• You are going to be surprised at how quick and easy it is to do. It certainly was an eye-opener for me and, to be honest, I’ve not ordered it since at a restaurant. I’m sure your Dad will love it! Thanks for stopping by and commenting. Good luck!

  4. thank you for the test results and the great recipe, yep I will be trying it this CHRISTmas Eve…can you make this in a electric deep fryer or do you suggest a pan…

    • I’ve fried it in both , an electric “kettle” as well as a pot on the stove. Just don’t fill either more than half-way or you’ll risk the oil bubbling over. I think you’ll find that this is super easy to do and, if you’re like me, you’ll wonder why you didn’t start making it sooner. Thanks for stopping by and taking time to comment.

      • John I made you recipe and I had both a deep fryer and a electric fry pan going…the calamari in the deep fryer came out better because it browned so fast it did not have a chance to get tough, the ones in the fry pan seemed tougher, but the buttermilk did make a difference, it was really good! I served it with the sliced banana peppers like I have had it in fancy restaurants…
        Merry Christmas to you and yours….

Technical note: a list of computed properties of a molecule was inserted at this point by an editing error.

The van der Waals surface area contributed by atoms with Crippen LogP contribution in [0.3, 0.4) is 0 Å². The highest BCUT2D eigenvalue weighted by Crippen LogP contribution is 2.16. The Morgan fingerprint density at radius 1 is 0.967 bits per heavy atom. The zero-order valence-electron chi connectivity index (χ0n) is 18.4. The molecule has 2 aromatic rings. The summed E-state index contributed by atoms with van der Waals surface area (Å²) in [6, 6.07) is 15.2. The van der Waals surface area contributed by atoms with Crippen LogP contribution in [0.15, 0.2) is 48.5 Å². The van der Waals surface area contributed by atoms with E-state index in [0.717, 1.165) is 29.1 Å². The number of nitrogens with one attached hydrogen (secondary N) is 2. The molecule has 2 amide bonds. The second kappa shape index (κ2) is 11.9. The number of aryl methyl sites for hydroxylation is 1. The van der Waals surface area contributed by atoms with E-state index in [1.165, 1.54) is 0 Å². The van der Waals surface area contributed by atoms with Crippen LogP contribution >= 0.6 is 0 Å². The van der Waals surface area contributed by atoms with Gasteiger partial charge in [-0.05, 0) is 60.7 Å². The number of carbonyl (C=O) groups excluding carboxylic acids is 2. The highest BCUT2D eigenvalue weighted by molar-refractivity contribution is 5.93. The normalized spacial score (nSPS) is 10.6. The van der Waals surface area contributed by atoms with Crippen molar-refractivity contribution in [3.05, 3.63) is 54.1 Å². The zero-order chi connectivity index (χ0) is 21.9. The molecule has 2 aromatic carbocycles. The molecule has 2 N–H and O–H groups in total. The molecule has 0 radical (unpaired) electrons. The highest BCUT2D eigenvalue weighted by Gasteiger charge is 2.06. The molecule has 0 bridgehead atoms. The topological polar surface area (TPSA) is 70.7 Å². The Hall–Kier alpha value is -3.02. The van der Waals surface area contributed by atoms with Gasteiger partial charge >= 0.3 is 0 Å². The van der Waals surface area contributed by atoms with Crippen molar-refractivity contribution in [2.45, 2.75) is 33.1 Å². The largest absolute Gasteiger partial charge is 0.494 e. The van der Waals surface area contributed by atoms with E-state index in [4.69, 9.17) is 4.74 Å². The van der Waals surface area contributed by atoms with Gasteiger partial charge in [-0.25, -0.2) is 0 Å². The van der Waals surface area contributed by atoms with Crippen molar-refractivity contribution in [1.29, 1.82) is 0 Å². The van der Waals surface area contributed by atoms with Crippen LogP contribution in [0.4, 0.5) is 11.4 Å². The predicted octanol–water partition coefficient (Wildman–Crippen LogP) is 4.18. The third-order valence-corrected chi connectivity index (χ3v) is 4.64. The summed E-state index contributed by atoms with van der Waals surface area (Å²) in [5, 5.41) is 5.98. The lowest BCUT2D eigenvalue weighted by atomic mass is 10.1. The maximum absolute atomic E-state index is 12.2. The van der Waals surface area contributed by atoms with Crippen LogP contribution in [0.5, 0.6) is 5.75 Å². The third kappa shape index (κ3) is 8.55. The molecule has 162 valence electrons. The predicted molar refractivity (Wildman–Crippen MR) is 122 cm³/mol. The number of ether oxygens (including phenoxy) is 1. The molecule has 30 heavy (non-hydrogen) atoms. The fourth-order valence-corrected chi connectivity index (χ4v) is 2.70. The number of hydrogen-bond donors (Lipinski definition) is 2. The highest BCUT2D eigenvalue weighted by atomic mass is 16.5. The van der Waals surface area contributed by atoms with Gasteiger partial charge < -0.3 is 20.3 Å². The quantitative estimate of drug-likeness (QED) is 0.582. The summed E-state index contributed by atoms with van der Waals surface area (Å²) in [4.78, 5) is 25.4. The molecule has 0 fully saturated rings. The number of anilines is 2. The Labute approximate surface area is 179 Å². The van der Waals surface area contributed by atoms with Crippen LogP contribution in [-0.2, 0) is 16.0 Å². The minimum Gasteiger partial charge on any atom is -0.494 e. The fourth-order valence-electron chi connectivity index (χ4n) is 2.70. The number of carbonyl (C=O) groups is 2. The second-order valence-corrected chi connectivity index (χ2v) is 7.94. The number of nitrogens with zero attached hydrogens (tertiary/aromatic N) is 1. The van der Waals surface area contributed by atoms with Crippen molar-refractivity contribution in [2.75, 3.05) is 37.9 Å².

• Thank you so much for coming back to tell me of your discovery. There’s nothing like a side-by-side comparison to discover the best way to prepare something and you’ve proved that a deep fryer is the way to go. Glad you liked the buttermilk soak. I, too, like what it brings to the dish. And it sounds like your presentation was great, too! I hope you and yours have a wonderful Christmas!

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  6. I saw some phenomenal looking squid at the store in Queens yesterday. Now I really wish I had bought them! Shame on me.

    Happy Holidays and Merry Christmas John! Eat, drink, and do it all over again.

  7. Sounds delicious to the tenth power. *And* what a beautiful linen it’s displayed upon! That shot just plain is perfect wall art! Though I’d probably have to resist hanging such a gorgeous thing up, because it would require my making calamari like this at least every other day, and I doubt I have the stamina. :)